Defense dominates in second half

GREEN BAY (AP) -- Charles Woodson has a Heisman Trophy, a national title and four Pro Bowl selections on his long list of college and pro credits as a football player.

GREEN BAY (AP) -- Charles Woodson has a Heisman Trophy, a national title and four Pro Bowl selections on his long list of college and pro credits as a football player.

But until Sunday, he'd never returned a fumble for a touchdown in the NFL.

Woodson's 57-yard runback late in the third quarter put the Green Bay Packers ahead for good in Sunday's 17-14 win over Washington.

''There's nothing like getting into the end zone,'' said Woodson, who has four defensive touchdowns in his career. ''Putting six points on the board, to help you get a victory, that's what you live for.''

Woodson's game-changing play highlighted a dominating performance by the Packers defense in the second half.


Green Bay forced two fumbles, prevented the Redskins from converting all seven of their third-down chances and had two fourth-down stops in the closing minutes to keep Washington off the scoreboard.

The Redskins, who led 14-7 at halftime, gained only 96 yards in the last two quarters.

''That's what we expect as a defense,'' Packers linebacker Nick Barnett said. ''Anytime that the game is on our shoulders, we've got to go out there and do what we're supposed to do. We definitely did that.''

Green Bay's assertiveness on defense started to show when lineman Corey Williams stripped the football from receiver Santana Moss on a reverse. Woodson picked the ball off a wet Lambeau Field turf and sprinted the other way untouched for the go-ahead touchdown.

Woodson had a career-high eight interceptions in his first season last year with the Packers, who signed the free agent previously with Oakland to a lucrative contract.

He had his first interception this season earlier in the game Sunday, grabbing a Jason Campbell pass that deflected off Moss.

Woodson couldn't say after the game where he would rank his big fumble return. ''I took a lot of hits out there,'' he said. ''I really feel like I was in a football game today. It was a big play. Hopefully, I have many more to come.''

Packers safety Atari Bigby forced a fumble by running back Clinton Portis early in the fourth quarter deep in Redskins territory, but Green Bay didn't cash in with any points.


In Washington's next possession, Barnett sniffed out a short pass to Ladell Betts and dropped the RB for no gain on a fourth-and-2 play at the Packers 33.

Taylor made

Washington Redskins defensive coordinator Gregg Williams grabbed safety Sean Taylor as he was walking out of the locker room.

Taylor had two interceptions off Brett Favre -- the first of which was the 278th of Favre's career, pushing Favre past George Blanda and into first place on the all-time interception list.

Taylor just shrugged and refused comment. Williams seemed more impressed.

''You made history,'' Williams said. ''And you could have walked in (to the end zone).''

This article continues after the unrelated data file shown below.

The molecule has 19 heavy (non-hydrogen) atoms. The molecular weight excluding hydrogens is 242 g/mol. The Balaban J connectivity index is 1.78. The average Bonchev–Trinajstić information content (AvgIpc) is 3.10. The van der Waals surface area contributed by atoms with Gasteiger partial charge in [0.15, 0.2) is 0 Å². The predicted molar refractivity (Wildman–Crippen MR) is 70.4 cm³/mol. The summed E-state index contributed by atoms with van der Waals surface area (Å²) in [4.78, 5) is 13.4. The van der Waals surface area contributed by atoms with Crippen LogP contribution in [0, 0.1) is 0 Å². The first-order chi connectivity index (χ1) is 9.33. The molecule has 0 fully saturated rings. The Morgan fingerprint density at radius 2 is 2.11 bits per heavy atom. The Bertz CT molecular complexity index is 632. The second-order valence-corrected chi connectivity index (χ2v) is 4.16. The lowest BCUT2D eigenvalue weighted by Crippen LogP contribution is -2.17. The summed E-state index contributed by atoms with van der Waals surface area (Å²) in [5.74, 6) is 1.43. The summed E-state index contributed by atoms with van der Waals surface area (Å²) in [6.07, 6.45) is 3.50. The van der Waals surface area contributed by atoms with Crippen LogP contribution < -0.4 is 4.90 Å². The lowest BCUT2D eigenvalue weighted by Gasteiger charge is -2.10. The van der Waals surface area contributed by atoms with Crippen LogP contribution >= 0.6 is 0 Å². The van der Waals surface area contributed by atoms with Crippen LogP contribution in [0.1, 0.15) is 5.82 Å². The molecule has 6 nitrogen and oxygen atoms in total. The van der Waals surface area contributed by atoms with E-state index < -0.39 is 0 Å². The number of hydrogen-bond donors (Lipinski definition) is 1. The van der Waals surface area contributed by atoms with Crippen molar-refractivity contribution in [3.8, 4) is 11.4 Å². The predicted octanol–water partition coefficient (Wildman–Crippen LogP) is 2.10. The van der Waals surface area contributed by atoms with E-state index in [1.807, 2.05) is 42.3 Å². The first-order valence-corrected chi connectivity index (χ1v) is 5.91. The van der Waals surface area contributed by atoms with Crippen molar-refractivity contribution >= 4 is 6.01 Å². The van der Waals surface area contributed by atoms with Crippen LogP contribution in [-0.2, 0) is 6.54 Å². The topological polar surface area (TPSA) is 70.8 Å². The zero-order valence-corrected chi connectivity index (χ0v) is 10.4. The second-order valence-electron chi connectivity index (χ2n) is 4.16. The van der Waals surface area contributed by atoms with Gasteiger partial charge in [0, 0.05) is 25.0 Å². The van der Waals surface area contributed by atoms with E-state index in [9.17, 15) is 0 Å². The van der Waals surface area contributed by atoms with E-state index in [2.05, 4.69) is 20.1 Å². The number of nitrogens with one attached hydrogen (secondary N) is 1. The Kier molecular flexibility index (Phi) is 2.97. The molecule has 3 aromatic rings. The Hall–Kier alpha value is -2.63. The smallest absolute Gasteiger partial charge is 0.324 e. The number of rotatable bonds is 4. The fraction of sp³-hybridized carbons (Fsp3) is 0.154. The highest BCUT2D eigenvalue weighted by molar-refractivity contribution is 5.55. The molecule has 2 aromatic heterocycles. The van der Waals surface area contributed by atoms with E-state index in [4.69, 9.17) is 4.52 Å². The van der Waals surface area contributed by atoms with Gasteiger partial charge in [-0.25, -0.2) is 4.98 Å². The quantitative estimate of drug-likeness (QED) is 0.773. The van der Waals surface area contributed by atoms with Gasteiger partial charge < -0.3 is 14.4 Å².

If Taylor had been able to bring either of his interceptions back for a touchdown, Sunday's outcome likely would have been different. As it was, the Redskins weren't able to capitalize on either one. Not only was Washington unable to turn either turnover into points -- they weren't even able to manage a first down.

''He kept us in this game,'' running back Clinton Portis said. ''Because of him we should have won, but we didn't.''


Favre played his worst game of the season, completing just 19 of 37 passes for 188 yards, no touchdowns and two interceptions for a passing rating of 43.5.

''He's one of the best ever but we didn't let him show that today,'' linebacker London Fletcher said. ''It might not seem to mean much after you lose a game like that, but we're definitely pleased that he wasn't able to do much against our defense.''

Bad timing

Although the Redskins' offense went backward on its final chance to try to get in position for a game-tying field goal, a gaffe by the Packers' punt unit could have been costly.

Jon Ryan punted the football with the game clock running and the play clock at 17 seconds. Washington, which had no timeouts, took over at its 20-yard line with 1:13 left in the fourth quarter -- instead of having what would have been less than a minute on the game clock, had the Packers let the play clock run down.

Long snapper Rob Davis said rookie fullback Korey Hall, the up back in the punt formation, made the premature snap call.

''Korey's a first-year guy, and they didn't give him the call, I guess,'' Davis said. ''So he went out there and said, 'Set.' I probably should've took control of that, being the vet in there. But, it is what it is.''

Packers coach Mike McCarthy took ultimate responsibility.

''No excuse,'' McCarthy said. ''That can't happen. That was clearly a mistake on my part.''


Playing in soggy conditions, Packers rookie kicker Mason Crosby missed two field goals after hitting nine of 10 attempts through his first five games. ''(The field) started getting a little chewed up after (halftime),'' Crosby said. ''I changed cleats, and I felt pretty good about it. I'm happy that we won and that our guys fought so hard.'' ... Packers TE Donald Lee had a personal-best, 60-yard catch in the first quarter, the longest pass play of the season for the Packers. It set up a 3-yard touchdown run by rookie DeShawn Wynn. ... The Packers had two new starters on the offensive line. Jason Spitz made his first career start at center, in place of an injured Scott Wells. Tony Moll started at right guard for Junius Coston, who sprained his ankle in practice Thursday.

What To Read Next